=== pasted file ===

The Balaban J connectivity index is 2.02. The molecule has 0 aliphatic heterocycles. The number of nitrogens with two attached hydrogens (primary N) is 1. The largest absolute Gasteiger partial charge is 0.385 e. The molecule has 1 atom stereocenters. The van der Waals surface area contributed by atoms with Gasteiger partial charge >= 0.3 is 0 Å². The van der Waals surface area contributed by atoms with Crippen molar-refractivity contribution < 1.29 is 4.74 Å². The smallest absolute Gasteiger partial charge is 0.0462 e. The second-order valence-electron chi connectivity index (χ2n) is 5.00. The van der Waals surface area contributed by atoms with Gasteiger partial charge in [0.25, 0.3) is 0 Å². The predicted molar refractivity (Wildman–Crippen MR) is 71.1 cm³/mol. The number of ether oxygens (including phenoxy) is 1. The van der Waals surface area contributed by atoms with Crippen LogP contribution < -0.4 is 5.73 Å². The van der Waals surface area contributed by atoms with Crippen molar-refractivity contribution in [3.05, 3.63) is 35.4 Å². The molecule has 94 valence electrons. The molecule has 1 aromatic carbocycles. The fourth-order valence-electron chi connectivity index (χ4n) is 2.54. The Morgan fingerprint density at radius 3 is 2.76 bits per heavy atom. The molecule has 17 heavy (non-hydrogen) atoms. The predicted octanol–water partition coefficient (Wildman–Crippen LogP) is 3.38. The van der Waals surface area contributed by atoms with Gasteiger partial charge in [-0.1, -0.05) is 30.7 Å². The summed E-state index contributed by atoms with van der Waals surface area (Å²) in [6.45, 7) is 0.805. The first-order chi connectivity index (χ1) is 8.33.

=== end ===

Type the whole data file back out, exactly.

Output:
The Balaban J connectivity index is 2.02. The molecule has 0 aliphatic heterocycles. The number of nitrogens with two attached hydrogens (primary N) is 1. The largest absolute Gasteiger partial charge is 0.385 e. The molecule has 1 atom stereocenters. The van der Waals surface area contributed by atoms with Gasteiger partial charge >= 0.3 is 0 Å². The van der Waals surface area contributed by atoms with Crippen molar-refractivity contribution < 1.29 is 4.74 Å². The smallest absolute Gasteiger partial charge is 0.0462 e. The second-order valence-electron chi connectivity index (χ2n) is 5.00. The van der Waals surface area contributed by atoms with Gasteiger partial charge in [0.25, 0.3) is 0 Å². The predicted molar refractivity (Wildman–Crippen MR) is 71.1 cm³/mol. The number of ether oxygens (including phenoxy) is 1. The van der Waals surface area contributed by atoms with Crippen LogP contribution < -0.4 is 5.73 Å². The van der Waals surface area contributed by atoms with Crippen molar-refractivity contribution in [3.05, 3.63) is 35.4 Å². The molecule has 94 valence electrons. The molecule has 1 aromatic carbocycles. The fourth-order valence-electron chi connectivity index (χ4n) is 2.54. The Morgan fingerprint density at radius 3 is 2.76 bits per heavy atom. The molecule has 17 heavy (non-hydrogen) atoms. The predicted octanol–water partition coefficient (Wildman–Crippen LogP) is 3.38. The van der Waals surface area contributed by atoms with Gasteiger partial charge in [-0.1, -0.05) is 30.7 Å². The summed E-state index contributed by atoms with van der Waals surface area (Å²) in [6.45, 7) is 0.805. The first-order chi connectivity index (χ1) is 8.33.